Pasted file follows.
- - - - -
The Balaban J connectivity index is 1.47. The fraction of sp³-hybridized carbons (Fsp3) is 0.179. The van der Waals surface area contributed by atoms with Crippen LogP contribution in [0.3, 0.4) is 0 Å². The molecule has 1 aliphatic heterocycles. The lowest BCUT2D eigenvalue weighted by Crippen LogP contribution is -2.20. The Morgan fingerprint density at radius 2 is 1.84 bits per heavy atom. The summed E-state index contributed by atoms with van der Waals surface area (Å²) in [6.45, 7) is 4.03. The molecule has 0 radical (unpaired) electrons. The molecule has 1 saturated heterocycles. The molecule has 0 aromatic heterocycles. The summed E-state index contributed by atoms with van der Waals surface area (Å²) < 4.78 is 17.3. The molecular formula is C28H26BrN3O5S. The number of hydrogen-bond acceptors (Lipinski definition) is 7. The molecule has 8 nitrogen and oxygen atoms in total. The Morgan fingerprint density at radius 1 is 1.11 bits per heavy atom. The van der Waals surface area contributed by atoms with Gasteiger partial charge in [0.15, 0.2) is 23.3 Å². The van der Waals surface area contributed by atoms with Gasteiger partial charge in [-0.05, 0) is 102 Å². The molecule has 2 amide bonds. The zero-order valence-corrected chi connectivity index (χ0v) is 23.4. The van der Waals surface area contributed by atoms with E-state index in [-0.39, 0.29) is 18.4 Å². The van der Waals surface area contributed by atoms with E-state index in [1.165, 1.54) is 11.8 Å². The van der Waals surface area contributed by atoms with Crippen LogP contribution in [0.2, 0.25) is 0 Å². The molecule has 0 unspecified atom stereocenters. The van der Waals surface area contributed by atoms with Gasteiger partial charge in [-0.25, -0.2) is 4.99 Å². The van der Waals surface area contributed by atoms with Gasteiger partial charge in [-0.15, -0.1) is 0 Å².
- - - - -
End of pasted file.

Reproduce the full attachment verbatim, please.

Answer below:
The Balaban J connectivity index is 1.47. The fraction of sp³-hybridized carbons (Fsp3) is 0.179. The van der Waals surface area contributed by atoms with Crippen LogP contribution in [0.3, 0.4) is 0 Å². The molecule has 1 aliphatic heterocycles. The lowest BCUT2D eigenvalue weighted by Crippen LogP contribution is -2.20. The Morgan fingerprint density at radius 2 is 1.84 bits per heavy atom. The summed E-state index contributed by atoms with van der Waals surface area (Å²) in [6.45, 7) is 4.03. The molecule has 0 radical (unpaired) electrons. The molecule has 1 saturated heterocycles. The molecule has 0 aromatic heterocycles. The summed E-state index contributed by atoms with van der Waals surface area (Å²) < 4.78 is 17.3. The molecular formula is C28H26BrN3O5S. The number of hydrogen-bond acceptors (Lipinski definition) is 7. The molecule has 8 nitrogen and oxygen atoms in total. The Morgan fingerprint density at radius 1 is 1.11 bits per heavy atom. The van der Waals surface area contributed by atoms with Gasteiger partial charge in [0.15, 0.2) is 23.3 Å². The van der Waals surface area contributed by atoms with Gasteiger partial charge in [-0.05, 0) is 102 Å². The molecule has 2 amide bonds. The zero-order valence-corrected chi connectivity index (χ0v) is 23.4. The van der Waals surface area contributed by atoms with E-state index in [-0.39, 0.29) is 18.4 Å². The van der Waals surface area contributed by atoms with E-state index in [1.165, 1.54) is 11.8 Å². The van der Waals surface area contributed by atoms with Crippen LogP contribution in [0.2, 0.25) is 0 Å². The molecule has 0 unspecified atom stereocenters. The van der Waals surface area contributed by atoms with Gasteiger partial charge in [-0.25, -0.2) is 4.99 Å². The van der Waals surface area contributed by atoms with Gasteiger partial charge in [-0.15, -0.1) is 0 Å².